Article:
Her curly hair, precious smile, and bubbly personality made it very easy for fans to be fascinated by the young actor Shirley Temple. From her singing and dancing to her acting, it's almost difficult to believe she was a child at the height of her career. She paved the way for many child stars to come after her, and faced some troubled times doing so. But all in all, her life was interesting and full of both magic and tragedy, and Shirley Temple, who passed at age 85 in 2014, learned how to take it on the chin.
Vote up the facts about Shirley Temple you think are most interesting and shed a new light on the star who blossomed during the Great Depression.
Someone Made An Attempt On Her Life
Temple experienced fawning fans, large paychecks, and what seems like unlimited options, but living in the public eye had its dark side, too.
Temple recalled that when she was 10 years old doing a live radio appearance, a woman "pulled out a rather big gun and started to point it" at her. Police captured and disarmed the woman quickly, however, so no harm came to the young star.Fascinating fact?
- Photo: War Babies / Educational Film Exchanges6
She Had To Sit On An Ice Block When She Misbehaved Early In Her Career
For her earliest role in the satirical Baby Burlesks series, Temple was cast as a young girl portraying adult roles, wearing skimpy outfits for her age. In her autobiography, Temple recalls the film series as "a cynical exploitation of our childish innocence."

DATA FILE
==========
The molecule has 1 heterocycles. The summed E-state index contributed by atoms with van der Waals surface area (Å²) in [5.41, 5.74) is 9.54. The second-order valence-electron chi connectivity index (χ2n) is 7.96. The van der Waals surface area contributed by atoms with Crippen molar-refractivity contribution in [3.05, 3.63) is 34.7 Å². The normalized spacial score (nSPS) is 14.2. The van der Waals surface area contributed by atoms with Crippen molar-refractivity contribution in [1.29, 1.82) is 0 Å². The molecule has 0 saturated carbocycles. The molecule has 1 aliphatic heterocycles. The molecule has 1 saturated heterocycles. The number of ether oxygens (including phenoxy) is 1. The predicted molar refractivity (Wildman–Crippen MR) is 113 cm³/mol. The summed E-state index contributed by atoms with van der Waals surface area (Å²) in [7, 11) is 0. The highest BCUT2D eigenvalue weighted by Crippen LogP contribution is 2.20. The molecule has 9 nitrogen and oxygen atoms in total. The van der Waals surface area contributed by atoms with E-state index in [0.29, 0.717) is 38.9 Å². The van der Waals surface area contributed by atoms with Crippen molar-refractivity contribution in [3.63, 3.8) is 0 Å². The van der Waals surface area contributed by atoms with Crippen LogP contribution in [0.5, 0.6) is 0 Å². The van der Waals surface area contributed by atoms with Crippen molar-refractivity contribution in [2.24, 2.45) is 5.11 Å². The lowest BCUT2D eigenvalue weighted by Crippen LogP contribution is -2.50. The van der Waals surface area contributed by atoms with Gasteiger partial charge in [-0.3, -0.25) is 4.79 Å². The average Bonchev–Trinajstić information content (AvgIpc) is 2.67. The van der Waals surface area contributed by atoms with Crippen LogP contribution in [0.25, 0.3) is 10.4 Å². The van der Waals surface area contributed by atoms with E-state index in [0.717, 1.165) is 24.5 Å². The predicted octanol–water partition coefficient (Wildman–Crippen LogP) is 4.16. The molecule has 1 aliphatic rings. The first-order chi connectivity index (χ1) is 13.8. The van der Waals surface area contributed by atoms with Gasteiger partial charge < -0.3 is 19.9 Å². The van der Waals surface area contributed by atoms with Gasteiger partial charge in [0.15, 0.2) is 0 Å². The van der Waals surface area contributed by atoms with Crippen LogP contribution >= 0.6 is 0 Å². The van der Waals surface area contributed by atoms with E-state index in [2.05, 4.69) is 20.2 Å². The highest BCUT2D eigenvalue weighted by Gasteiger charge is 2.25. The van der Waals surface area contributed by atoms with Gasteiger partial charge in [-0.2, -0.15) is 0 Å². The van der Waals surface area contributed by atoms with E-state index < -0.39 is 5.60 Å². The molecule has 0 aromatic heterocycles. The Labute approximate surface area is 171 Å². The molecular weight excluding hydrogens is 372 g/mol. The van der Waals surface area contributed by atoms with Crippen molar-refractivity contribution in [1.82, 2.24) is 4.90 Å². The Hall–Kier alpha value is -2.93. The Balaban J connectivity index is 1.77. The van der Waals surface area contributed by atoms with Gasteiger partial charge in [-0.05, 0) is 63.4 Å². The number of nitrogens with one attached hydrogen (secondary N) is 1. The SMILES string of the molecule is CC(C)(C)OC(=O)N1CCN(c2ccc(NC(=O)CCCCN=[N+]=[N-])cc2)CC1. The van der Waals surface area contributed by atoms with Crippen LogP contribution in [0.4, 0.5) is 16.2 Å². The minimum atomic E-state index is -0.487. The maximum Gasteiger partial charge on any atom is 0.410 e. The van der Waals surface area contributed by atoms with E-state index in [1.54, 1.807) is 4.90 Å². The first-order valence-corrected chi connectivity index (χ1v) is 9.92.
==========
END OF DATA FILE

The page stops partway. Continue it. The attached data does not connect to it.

If any of the two dozen children in the Baby Burlesks misbehaved, they were locked in a windowless sound booth dubbed the “punishment box,” where they’d be forced to sit on a block of ice. Temple was sent to the box several times, but "far as I can tell, the black box did no lasting damage to my psyche," she wrote. "Its lesson of life, however, was profound and unforgettable. Time is money. Wasted time means wasted money means trouble."Fascinating fact?
Temple achieved international stardom with the release of Bright Eyes in 1934. From 1935 to 1938, she was the world’s top box office star, leaving Clark Gable in second place. By 1940, however, her best films with 20th Century Fox were behind her. After box office flops, Fox dropped her contract.
That same year, at the tender age of 12, she signed with Metro-Goldwyn-Mayer. At the time, MGM reportedly ran child stars into the ground by forcing them to shoot film after film so the studio could capitalize on their youthful talent. Tragically, this wasn't the only way MGM exploited the young star.
Temple wrote in her autobiography that on her first visit to MGM, she met one of the studio’s producers, Arthur Freed. During a private meeting, she wrote, Freed unzipped his trousers and exposed himself to her, saying, “I have something made for just you.” She responded by giggling nervously, and he threw her out of his office. Freed went on to produce such films as Annie Get Your Gun (1950) and Singin' in the Rain (1952).Fascinating fact?
She Disliked The Popular Drink Named After Her
The classic Shirley Temple drink - a nonalcoholic mix of ginger ale, grenadine, and lemon or lime juice, topped with a maraschino cherry - can be ordered at nearly any bar or restaurant in America. The drink might have started out popular because of the hold its namesake had on the world, but the Shirley Temple has endured because it allows kids to order what looks like an adult beverage but is actually sweet and zesty.
Temple herself, however, wasn't a fan of the drink, and although she never tried to get the original removed from menus, she did stop companies from putting her name and face on bottled varieties of the famed mocktail.Fascinating fact?